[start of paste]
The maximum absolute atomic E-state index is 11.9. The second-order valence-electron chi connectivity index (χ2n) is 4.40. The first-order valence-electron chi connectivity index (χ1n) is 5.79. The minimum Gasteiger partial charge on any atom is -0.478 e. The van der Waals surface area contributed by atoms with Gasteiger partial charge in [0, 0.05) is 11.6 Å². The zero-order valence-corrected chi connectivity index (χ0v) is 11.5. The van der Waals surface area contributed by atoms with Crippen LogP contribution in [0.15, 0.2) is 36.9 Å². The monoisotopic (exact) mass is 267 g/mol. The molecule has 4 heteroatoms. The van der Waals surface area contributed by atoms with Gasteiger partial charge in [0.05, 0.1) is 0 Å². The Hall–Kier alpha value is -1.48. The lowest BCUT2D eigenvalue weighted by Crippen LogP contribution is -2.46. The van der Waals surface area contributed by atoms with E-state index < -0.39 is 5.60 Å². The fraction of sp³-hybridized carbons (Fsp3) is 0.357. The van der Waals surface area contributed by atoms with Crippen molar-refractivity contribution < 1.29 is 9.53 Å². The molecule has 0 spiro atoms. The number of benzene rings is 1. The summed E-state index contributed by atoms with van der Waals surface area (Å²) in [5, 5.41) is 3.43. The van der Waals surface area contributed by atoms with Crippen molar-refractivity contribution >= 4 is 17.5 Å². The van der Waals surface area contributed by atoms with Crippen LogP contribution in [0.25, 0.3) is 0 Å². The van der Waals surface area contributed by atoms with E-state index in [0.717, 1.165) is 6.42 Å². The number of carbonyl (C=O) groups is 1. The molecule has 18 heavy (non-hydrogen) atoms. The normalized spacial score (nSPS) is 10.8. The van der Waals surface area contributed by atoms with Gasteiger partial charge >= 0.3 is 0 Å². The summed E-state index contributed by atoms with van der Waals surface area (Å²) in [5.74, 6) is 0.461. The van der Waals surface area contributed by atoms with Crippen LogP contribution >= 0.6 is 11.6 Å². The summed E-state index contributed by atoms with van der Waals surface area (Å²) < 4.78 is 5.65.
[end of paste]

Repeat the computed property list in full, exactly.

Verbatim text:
The maximum absolute atomic E-state index is 11.9. The second-order valence-electron chi connectivity index (χ2n) is 4.40. The first-order valence-electron chi connectivity index (χ1n) is 5.79. The minimum Gasteiger partial charge on any atom is -0.478 e. The van der Waals surface area contributed by atoms with Gasteiger partial charge in [0, 0.05) is 11.6 Å². The zero-order valence-corrected chi connectivity index (χ0v) is 11.5. The van der Waals surface area contributed by atoms with Crippen LogP contribution in [0.15, 0.2) is 36.9 Å². The monoisotopic (exact) mass is 267 g/mol. The molecule has 4 heteroatoms. The van der Waals surface area contributed by atoms with Gasteiger partial charge in [0.05, 0.1) is 0 Å². The Hall–Kier alpha value is -1.48. The lowest BCUT2D eigenvalue weighted by Crippen LogP contribution is -2.46. The van der Waals surface area contributed by atoms with E-state index < -0.39 is 5.60 Å². The fraction of sp³-hybridized carbons (Fsp3) is 0.357. The van der Waals surface area contributed by atoms with Crippen molar-refractivity contribution < 1.29 is 9.53 Å². The molecule has 0 spiro atoms. The number of benzene rings is 1. The summed E-state index contributed by atoms with van der Waals surface area (Å²) in [5, 5.41) is 3.43. The van der Waals surface area contributed by atoms with Crippen molar-refractivity contribution >= 4 is 17.5 Å². The van der Waals surface area contributed by atoms with Crippen LogP contribution in [0.25, 0.3) is 0 Å². The van der Waals surface area contributed by atoms with E-state index in [0.717, 1.165) is 6.42 Å². The number of carbonyl (C=O) groups is 1. The molecule has 18 heavy (non-hydrogen) atoms. The normalized spacial score (nSPS) is 10.8. The van der Waals surface area contributed by atoms with Gasteiger partial charge >= 0.3 is 0 Å². The summed E-state index contributed by atoms with van der Waals surface area (Å²) in [5.74, 6) is 0.461. The van der Waals surface area contributed by atoms with Crippen LogP contribution >= 0.6 is 11.6 Å². The summed E-state index contributed by atoms with van der Waals surface area (Å²) < 4.78 is 5.65.